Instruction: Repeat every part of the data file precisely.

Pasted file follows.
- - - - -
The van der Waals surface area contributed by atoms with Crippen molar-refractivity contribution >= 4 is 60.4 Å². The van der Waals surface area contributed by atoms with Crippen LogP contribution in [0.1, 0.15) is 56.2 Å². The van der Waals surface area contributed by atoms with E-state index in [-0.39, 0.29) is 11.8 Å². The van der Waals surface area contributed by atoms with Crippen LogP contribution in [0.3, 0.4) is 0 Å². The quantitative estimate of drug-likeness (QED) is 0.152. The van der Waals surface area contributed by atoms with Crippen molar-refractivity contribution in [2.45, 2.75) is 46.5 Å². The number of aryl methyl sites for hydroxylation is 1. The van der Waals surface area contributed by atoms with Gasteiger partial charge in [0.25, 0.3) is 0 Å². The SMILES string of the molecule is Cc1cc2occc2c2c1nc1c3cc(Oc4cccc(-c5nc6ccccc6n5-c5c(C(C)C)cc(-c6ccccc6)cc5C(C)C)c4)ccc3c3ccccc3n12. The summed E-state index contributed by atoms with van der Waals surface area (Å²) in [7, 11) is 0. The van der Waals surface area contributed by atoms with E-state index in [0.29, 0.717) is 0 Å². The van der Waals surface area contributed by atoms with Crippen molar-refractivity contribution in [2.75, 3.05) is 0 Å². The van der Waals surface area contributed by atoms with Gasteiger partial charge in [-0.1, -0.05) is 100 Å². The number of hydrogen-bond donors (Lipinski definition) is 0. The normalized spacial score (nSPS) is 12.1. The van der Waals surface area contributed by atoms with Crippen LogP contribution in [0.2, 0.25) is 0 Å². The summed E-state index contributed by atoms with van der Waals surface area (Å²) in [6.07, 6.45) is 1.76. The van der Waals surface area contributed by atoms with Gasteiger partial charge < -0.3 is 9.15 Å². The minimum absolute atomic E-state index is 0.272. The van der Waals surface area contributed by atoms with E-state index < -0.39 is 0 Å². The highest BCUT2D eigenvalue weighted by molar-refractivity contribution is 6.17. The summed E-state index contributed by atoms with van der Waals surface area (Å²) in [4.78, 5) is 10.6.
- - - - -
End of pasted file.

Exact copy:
The van der Waals surface area contributed by atoms with Crippen molar-refractivity contribution >= 4 is 60.4 Å². The van der Waals surface area contributed by atoms with Crippen LogP contribution in [0.1, 0.15) is 56.2 Å². The van der Waals surface area contributed by atoms with E-state index in [-0.39, 0.29) is 11.8 Å². The van der Waals surface area contributed by atoms with Crippen LogP contribution in [0.3, 0.4) is 0 Å². The quantitative estimate of drug-likeness (QED) is 0.152. The van der Waals surface area contributed by atoms with Crippen molar-refractivity contribution in [2.45, 2.75) is 46.5 Å². The number of aryl methyl sites for hydroxylation is 1. The van der Waals surface area contributed by atoms with Gasteiger partial charge in [0.25, 0.3) is 0 Å². The SMILES string of the molecule is Cc1cc2occc2c2c1nc1c3cc(Oc4cccc(-c5nc6ccccc6n5-c5c(C(C)C)cc(-c6ccccc6)cc5C(C)C)c4)ccc3c3ccccc3n12. The summed E-state index contributed by atoms with van der Waals surface area (Å²) in [7, 11) is 0. The van der Waals surface area contributed by atoms with E-state index in [0.29, 0.717) is 0 Å². The van der Waals surface area contributed by atoms with Crippen molar-refractivity contribution in [2.75, 3.05) is 0 Å². The van der Waals surface area contributed by atoms with Gasteiger partial charge in [-0.1, -0.05) is 100 Å². The number of hydrogen-bond donors (Lipinski definition) is 0. The normalized spacial score (nSPS) is 12.1. The van der Waals surface area contributed by atoms with Crippen LogP contribution in [0.2, 0.25) is 0 Å². The summed E-state index contributed by atoms with van der Waals surface area (Å²) in [6.07, 6.45) is 1.76. The van der Waals surface area contributed by atoms with Gasteiger partial charge < -0.3 is 9.15 Å². The minimum absolute atomic E-state index is 0.272. The van der Waals surface area contributed by atoms with E-state index < -0.39 is 0 Å². The highest BCUT2D eigenvalue weighted by molar-refractivity contribution is 6.17. The summed E-state index contributed by atoms with van der Waals surface area (Å²) in [4.78, 5) is 10.6.